This is especially for Jude, my sister, who (very rudely, I thought) complained that my cliff-hanger of a few weeks ago, was poorly resolved. This is the black "hair" from the bottom of the hole in the Big Back Paddock. The trees and other plants around the hole were actually dry today, so Stephan climbed down to investigate the black mass, which was, as I eventually suspected, the fibre from a Ponga tree-fern, rather than the top of a mostly submerged dead beast!
We continued around the top of the paddock and down the other side, spotting and recording cows along the way, until we found a group of them alongside the swamp. They've not met Jenny before, so this was an interesting encounter - ending with us leaving this area reasonably quickly when it became apparent that Ranu and Abigail, in particular, were not in the mood for meeting a dog right now, thanks very much!
Jenny's still inclined to run off home (or who knows where?) if she gets a fright, so I didn't want to let her off to get out of the way on her own!
The little bulls, below the garden wall, having the last of the hay. After this, we'll just have to hope the weather warms and the grass grows!
A truck was due to come at 9am to pick up Virago Ace 38 AB and take him off to his new home in Otangaroa, between Kaeo and Mangamuka Bridge.
We walked the bulls from the house paddock to the yards and I penned them so I could pluck some tail hairs from the bull before he leaves - for any later genetic testing required. The bull's shoulder seems to have recovered from whatever injury he sustained a few weeks ago, so hopefully he'll be right from now on.
We waited, and waited, then waited for a bit longer and eventually I went home and phoned Mangonui Haulage to find out where the truck was!
In the mean time, Stephan had a moment with Bendy, who, with the other five sheep, is grazing part of the neighbour's property.
Jeff, the bull's new owner, reported later that despite travelling from here to the works at Moerewa (about an hour and a quarter away by car), then back up to Otangaroa, the bull walked off the truck in a very calm state and settled into his new home very quietly. Trucking animals out of here always makes me nervous, and that sort of report is most welcome!
Two of my favourite yearling heifers were having a full-on fight this morning! When I arrived on the scene, the others came over to the fence and these two just kept on pushing each other around. Then some of the others got in on the act and it nearly turned into a brawl!
The fighting probably started because 506 is coming on heat, quite possibly for the first time, and cattle can get quite bad tempered at that point in their oestrus cycles!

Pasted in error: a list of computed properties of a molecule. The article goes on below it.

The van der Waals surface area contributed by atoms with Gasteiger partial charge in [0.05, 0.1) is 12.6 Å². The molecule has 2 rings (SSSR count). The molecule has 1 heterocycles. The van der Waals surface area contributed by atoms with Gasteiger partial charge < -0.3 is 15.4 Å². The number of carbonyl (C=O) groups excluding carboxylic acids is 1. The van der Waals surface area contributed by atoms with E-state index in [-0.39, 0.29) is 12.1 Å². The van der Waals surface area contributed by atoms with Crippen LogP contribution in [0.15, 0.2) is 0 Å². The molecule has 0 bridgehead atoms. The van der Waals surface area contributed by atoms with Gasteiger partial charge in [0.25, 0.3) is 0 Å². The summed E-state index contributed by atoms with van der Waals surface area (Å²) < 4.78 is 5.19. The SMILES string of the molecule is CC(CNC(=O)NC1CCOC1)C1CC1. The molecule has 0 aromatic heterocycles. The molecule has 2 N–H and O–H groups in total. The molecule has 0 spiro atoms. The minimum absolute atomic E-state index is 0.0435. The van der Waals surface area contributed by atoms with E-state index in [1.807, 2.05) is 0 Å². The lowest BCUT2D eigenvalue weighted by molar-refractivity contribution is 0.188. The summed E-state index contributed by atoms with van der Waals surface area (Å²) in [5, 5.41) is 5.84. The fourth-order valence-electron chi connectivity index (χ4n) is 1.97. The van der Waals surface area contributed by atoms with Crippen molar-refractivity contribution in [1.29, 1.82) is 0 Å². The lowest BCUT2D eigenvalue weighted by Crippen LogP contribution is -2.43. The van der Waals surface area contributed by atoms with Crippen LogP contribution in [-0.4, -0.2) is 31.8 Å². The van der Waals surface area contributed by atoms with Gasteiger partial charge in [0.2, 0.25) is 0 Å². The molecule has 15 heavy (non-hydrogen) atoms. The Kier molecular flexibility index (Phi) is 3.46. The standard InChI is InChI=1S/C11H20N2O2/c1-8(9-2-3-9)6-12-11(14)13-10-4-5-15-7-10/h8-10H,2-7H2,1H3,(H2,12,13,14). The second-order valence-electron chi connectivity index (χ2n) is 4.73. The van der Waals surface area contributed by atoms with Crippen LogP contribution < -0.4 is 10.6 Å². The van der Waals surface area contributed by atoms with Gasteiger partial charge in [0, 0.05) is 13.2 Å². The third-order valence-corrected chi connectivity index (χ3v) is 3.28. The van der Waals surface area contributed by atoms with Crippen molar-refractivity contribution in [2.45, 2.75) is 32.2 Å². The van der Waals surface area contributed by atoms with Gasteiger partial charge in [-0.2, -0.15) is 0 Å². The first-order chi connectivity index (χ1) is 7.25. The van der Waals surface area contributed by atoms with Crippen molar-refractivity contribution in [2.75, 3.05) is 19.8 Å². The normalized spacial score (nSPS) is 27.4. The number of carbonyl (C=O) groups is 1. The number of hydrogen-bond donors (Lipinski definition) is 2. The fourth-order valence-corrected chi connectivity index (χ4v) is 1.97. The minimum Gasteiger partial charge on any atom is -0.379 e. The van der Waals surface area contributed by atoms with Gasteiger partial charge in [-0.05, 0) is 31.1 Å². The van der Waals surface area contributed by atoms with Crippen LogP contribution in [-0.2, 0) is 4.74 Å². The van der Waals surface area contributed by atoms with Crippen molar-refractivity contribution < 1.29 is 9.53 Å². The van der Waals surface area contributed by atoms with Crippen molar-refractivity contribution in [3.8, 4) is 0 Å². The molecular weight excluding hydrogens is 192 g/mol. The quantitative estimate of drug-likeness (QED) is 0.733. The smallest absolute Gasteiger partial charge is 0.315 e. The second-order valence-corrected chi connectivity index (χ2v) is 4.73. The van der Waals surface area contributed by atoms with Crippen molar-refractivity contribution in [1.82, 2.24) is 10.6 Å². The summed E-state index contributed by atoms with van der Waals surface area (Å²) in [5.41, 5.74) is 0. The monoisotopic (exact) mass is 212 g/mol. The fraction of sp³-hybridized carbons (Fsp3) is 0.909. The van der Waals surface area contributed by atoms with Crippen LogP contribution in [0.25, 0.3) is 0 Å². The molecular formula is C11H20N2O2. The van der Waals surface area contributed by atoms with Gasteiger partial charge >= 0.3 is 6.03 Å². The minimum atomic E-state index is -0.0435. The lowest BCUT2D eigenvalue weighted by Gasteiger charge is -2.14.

The little grey heifer's udder swelling can still be seen, but she continues in excellent health.
These are the pregnant R2 heifers, still looking in great condition, considering the winter we've had! I have been extremely careful to keep their feed on a reasonably level plain - no, that's not right, some of it was up some quite steep hills!
This is the only daughter I have of Crispin, the bull I bottle raised in 2001. Her mother was white-faced 302, who I had to send off to the works earlier this year because her udder was becoming troublesome. This heifer, 478, is proving quite tame, letting me stroke her in the paddock from time to time. She is the only daughter of her mother in the herd, but she has two maternal aunts, both of whose udders are fine, so there's hope that she'll turn out well.
Today we went visiting some of my "grand-children". I was invited by Greg, who bought Virago 25, and Lynn, who bought Crispin, to go and see their calves, so we went out this morning to do just that.
On Greg's dairy farm there were several bull calves with their Friesian brothers (the heifers have left the farm to be raised by someone else), but this one was still with his mother, having only been born the previous evening. He was curled up asleep when we came into the paddock, but leapt to his feet and ran off to find his mother when we approached. This calf was to stay with his mother for another day or so, then would be removed to join the other calves and his mother would enter the dairy herd, the next week or ten days of her milk going to feed the calves, since the colostrum milk doesn't get collected by the milk company.
Around our place the cows' afterbirth is sometimes cleaned up by the Harrier Hawks, but often just goes under the nearest Puriri tree as fertilizer; on Greg's place, much nearer the coast, it looks like the Black Backed Gulls make short work of it!
Then we travelled further north to visit Lynn's farm, where her earliest calves are around three weeks old.
The big red cow looming in the background has still to calve, I think.
Around the corner and over the hill were the R3 second-calving heifers, who were teaching the young bulls some manners. The bull at right is Virago Unlimited 41 AB, son of Isla and the one he's following is a son of Crispin from last year.
The hill looks out over the Rangaunu Harbour.
Ivy's looking really good! She's showing her age in a number of ways, suffering some amount of back, leg, or foot-related pain at times, but seems pretty content otherwise. Her coat is in lovely condition; she has none of the matted stickiness the cattle develop when they're in less-than-peak condition. I've been brushing her most days, which I'm sure she enjoys.
She's obviously not carrying a huge amount of spare body-mass, but bearing in mind how she looked a few weeks ago, I'm very pleased with her. Her hip bone is not nearly as sharp looking as it was earlier, and whilst her ribs are visible, they've some flesh over them, not just skin!